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My life as a computer

Computed on January 14, 2024.

With Easter just around the corner, my previous life in a.d. 725 as a computer came to mind this week. That was good, honest work: Toiling away smoilishly in that monastery, computing and computing, computing those Easter dates all the way out to 1582 when we stopped for some reason. I could sling an abacus and its venerable beads like no one else. Alongside me worked a whole team computers, including the famed Udo of Aachen who would, after adopting algorism, go on to make his own mathematical breakthroughs later in his life—unlike an old quartodeciman abacist like me, who went all wall-eyed at even the mere thought of those dark, Boëthian arts.

“Some day, we’ll have giant mechanical boxes to do this work for us,” Udo even told me once.

“I hope not!” I gasped. “Then we’ll be out of a job!”

Indeed it was good, honest work—until that day I accidentally forgot to carry the epact and we ended up celebrating Easter on Christmas Eve. I had failed as a computer. They gave me a good swift rebooting right out the door of the monastery. I was crushed: Not since I had accidentally restarted the quartodeciman controversy back in 723 had I been so severely treated.

“Blast!” I shouted to the four winds (and one hamster). “Blast and Blastus!”



It snowed on Monday—everything was blanketed in white by Tuesday morning. It was a dry snow—cool and refreshing!—so each adorable little snowflake survived the descent, instead of being mashed into a hideous, agglomerated beast along with millions of other poor snowflakes. For a while it looked like a postcard—and it kept coming. The wind blew and the little snowflakes blew around and around, forming snowdrifts that looked like a blanched desert. Off in the distance, a smoke alarm chirped.



For dinner on Wednesday, I ate blanched moose synapse with arugula pie and flobcumbers basted in cow juice. (Fried moose synapse was off-limits ever since my doctor told me I was getting too fat to fit in my cravat.) For dessert, I had a lovely redheaded bouillabaisse pie. Off in the distance, a smoke alarm chirped.

The snow continued unabated. I, with bated breath, waited for it to end. But it didn’t end and it wouldn’t end. Couldn’t it end? Maybe not! With the endless snows came the snow fleas—and they were endless too. Then came the snow flies and the snow worms. When the snow earwigs started emerging from the millions of pores opened up in the Earth by Ka‘ū, I knew my fishy little town was in trouble. My wainscoting is white, and since snow is white, I made the logical connection between the two. And so, I summoned my wainscoting-dwelling gnomes to do their gnomey little dances and chants and wheedling and needling, to perhaps ward off the snow. But they just laughed and snickered and giggled and chortled… and made more snow themselves! Off in the distance, a smoke alarm chirped.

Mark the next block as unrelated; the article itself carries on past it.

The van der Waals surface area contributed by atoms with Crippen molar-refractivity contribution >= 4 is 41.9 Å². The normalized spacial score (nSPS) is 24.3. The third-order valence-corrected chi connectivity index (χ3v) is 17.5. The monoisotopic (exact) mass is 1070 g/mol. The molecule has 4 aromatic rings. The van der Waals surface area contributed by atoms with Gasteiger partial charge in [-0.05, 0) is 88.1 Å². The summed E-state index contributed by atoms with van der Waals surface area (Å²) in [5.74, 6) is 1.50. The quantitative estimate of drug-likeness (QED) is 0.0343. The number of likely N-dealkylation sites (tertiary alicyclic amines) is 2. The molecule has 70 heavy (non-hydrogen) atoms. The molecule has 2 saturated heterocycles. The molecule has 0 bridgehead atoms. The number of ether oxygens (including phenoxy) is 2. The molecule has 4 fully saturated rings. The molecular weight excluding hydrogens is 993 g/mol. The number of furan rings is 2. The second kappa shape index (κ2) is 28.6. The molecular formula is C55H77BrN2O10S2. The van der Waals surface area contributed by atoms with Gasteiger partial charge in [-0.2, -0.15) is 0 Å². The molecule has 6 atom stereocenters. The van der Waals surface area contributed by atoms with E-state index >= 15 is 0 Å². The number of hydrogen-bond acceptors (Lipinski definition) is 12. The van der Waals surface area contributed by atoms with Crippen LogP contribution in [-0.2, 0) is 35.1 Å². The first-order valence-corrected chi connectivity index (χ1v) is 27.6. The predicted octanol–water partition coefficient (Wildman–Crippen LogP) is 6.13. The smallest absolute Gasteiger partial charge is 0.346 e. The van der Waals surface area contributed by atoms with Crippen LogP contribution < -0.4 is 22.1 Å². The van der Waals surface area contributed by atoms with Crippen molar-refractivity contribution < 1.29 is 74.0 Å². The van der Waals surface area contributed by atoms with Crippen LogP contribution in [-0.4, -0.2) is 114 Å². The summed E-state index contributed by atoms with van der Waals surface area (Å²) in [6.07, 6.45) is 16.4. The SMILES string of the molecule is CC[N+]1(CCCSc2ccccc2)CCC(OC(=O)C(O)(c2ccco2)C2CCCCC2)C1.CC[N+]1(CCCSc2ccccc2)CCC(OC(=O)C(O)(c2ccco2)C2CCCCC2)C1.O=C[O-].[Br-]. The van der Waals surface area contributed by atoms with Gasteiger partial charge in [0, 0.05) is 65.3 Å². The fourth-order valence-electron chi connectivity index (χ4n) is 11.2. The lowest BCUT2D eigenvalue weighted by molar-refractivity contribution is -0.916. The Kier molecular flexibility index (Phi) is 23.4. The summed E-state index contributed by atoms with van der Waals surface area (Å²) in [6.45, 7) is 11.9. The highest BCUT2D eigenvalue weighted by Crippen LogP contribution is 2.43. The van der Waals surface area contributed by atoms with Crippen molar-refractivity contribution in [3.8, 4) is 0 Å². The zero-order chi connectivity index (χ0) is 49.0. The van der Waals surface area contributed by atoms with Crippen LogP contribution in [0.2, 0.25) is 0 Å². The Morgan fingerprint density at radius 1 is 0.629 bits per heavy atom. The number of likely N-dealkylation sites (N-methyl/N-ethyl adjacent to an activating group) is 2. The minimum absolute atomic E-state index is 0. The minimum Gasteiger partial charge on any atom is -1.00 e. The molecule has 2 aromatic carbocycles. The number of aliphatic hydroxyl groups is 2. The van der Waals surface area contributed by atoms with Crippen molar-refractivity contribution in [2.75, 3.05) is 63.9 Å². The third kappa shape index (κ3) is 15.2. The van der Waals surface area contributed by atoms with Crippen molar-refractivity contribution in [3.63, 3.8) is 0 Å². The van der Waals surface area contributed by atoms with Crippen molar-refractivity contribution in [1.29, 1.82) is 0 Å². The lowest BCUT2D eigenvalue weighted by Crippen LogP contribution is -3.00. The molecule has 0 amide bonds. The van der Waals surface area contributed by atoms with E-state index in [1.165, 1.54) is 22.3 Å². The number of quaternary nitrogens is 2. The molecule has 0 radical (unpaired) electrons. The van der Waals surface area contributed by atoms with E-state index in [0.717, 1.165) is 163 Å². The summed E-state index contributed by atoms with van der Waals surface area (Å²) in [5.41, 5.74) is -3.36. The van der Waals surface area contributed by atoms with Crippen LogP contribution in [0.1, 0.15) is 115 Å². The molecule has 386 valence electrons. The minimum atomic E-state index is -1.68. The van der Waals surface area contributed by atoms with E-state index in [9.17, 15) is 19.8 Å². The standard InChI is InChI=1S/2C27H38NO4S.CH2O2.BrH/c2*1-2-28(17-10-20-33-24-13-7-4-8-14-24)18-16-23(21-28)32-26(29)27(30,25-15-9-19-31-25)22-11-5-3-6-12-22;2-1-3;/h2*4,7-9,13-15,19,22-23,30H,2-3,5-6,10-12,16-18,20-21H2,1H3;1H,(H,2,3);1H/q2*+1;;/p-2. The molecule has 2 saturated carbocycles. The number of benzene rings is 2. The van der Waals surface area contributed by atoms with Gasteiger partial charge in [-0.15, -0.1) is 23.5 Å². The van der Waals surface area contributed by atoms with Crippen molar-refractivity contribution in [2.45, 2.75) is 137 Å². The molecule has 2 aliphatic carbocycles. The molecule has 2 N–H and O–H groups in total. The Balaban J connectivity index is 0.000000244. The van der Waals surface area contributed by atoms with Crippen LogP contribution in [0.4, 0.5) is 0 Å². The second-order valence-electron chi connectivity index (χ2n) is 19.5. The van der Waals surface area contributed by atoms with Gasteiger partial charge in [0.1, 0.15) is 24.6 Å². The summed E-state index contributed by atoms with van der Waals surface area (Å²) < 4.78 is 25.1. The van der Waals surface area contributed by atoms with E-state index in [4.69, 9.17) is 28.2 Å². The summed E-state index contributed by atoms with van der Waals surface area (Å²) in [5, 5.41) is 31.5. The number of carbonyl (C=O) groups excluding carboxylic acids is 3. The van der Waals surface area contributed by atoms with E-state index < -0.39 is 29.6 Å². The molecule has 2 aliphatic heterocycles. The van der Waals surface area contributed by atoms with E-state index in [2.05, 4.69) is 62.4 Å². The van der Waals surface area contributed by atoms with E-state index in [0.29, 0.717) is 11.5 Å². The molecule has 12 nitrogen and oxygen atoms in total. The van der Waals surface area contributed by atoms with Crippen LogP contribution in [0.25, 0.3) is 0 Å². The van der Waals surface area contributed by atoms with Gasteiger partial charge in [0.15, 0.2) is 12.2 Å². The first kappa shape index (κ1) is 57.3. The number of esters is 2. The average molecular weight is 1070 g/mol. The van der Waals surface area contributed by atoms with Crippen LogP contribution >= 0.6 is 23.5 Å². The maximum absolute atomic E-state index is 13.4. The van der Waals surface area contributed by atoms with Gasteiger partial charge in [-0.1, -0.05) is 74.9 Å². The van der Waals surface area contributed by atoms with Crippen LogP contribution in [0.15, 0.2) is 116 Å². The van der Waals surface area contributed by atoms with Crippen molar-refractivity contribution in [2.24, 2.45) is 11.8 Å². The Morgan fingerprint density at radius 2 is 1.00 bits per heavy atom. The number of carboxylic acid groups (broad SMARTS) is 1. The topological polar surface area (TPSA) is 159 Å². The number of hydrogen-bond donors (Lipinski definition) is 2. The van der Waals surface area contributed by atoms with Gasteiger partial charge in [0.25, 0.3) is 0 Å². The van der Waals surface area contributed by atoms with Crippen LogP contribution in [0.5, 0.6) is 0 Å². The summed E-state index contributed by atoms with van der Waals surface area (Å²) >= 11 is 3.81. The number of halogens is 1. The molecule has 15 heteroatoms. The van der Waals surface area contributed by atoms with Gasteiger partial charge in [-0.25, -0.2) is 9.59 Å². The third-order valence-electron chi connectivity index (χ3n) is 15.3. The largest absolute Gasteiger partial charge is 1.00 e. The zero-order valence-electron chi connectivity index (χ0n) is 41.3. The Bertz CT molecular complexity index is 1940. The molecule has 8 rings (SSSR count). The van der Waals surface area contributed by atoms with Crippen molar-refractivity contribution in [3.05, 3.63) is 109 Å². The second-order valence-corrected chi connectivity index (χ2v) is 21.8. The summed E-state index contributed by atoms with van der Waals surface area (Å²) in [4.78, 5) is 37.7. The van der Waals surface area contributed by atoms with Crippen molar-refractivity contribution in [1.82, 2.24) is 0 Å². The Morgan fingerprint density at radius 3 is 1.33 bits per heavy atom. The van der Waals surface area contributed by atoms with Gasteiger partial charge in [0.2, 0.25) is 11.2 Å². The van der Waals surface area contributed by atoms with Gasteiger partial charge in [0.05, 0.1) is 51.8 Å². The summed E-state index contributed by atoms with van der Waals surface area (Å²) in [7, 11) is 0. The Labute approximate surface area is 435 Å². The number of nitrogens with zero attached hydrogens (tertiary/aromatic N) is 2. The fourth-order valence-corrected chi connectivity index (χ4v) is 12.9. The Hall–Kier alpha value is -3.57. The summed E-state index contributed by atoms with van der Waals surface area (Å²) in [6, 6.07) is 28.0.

My impotent attempts to summon urchins, ouphes, and fairies to come to my aid proved to be as impotent as I already prematurely stated at the beginning of this sentence. (So much for suspense.) The snow would not stop falling. There was more snow than you could shake a spear at. It was last year all over again. Becasue and I retreated to my ninth-floor bedroom and vowed to not come out until spring.



Spring sprung on Saturday—rather, our waterbed sprung a leak and then all the springs popped out of our other mattresses, so we took that as a sign that spring had sprung too. We were wrong. Millions upon millions of snowflakes continued to descend from the heavens, like dying planktonic foraminifera raining down on the sea floor. Each snowflake mocked me with its mere presence. Some of them laughed at me and called me a big doodie-fess. So I stuck out my tongue like a little twelve-year-old doofus until they stopped. They didn’t stop. Even Nurdlebutt got in on mocking and bullying me. I tried to retract my head into my torso but remembered I’m not a turtle. I then tried to sink into the floor instead. Off in the distance, a smoke alarm chirped.

Then—a clutch of urchins, ouphes, and fairies emerged from beneath the snow and began mocking and ridiculing me! That was just too much, so I opened the nearest window and dove out it. Into the snow. Then the snow started mocking me again. My defenestration had taken place from the ninth floor of my palatial abode (Is there any better floor than the ninth one?), which should have led to my death—or at least the traumatic enucleation of both my toenails—but since the snow was a mile deep, I landed not with a cuticle-shattering splat! but instead with a soft, gentle plop!

« Oof! » shouted one of the ouphes. But I don’t speak French so I didn’t understand what she said. I kicked her in the buttocks and she disappeared back into the snow. More ouphes danced and jeered. Becasue tried to pull me out of the crater my fall made in the snow, but she fell in, too. Nurdlebutt watched from the ninth-floor window, laughing. Laughing. I vowed revenge. If I didn’t freeze to death first. Off in the distance, a smoke alarm chirped.

“Ding-dong! A ring-a-ling ting-tong!” went my slurpyhead yet norph-pileated and durph-piled slurpengorfen ipgrieved rattoo. Now it did exviscerate a cartwhoozle and firthly—upon a forth of furth!—and go gallangantly into hat, dood, bite. Underso moreover and upon thirthly, glathers was to have corned enwither secrutinolity yet incluse nord palavey and smother dormer ghostal fair blitheveners, and, upfrentilly, zenier didgures at the smelch-harmony buntwhistle foffer/angle, which has been inpaulled to smelchify approcks domadal in atwixt the smummins business engruity. Smecca-boo feted my cephaloo most solely & I ampersanded. Ouphe on the ristance, a smoke alarm burped.

“Dee-bop, pee-pop, we all smelch down!”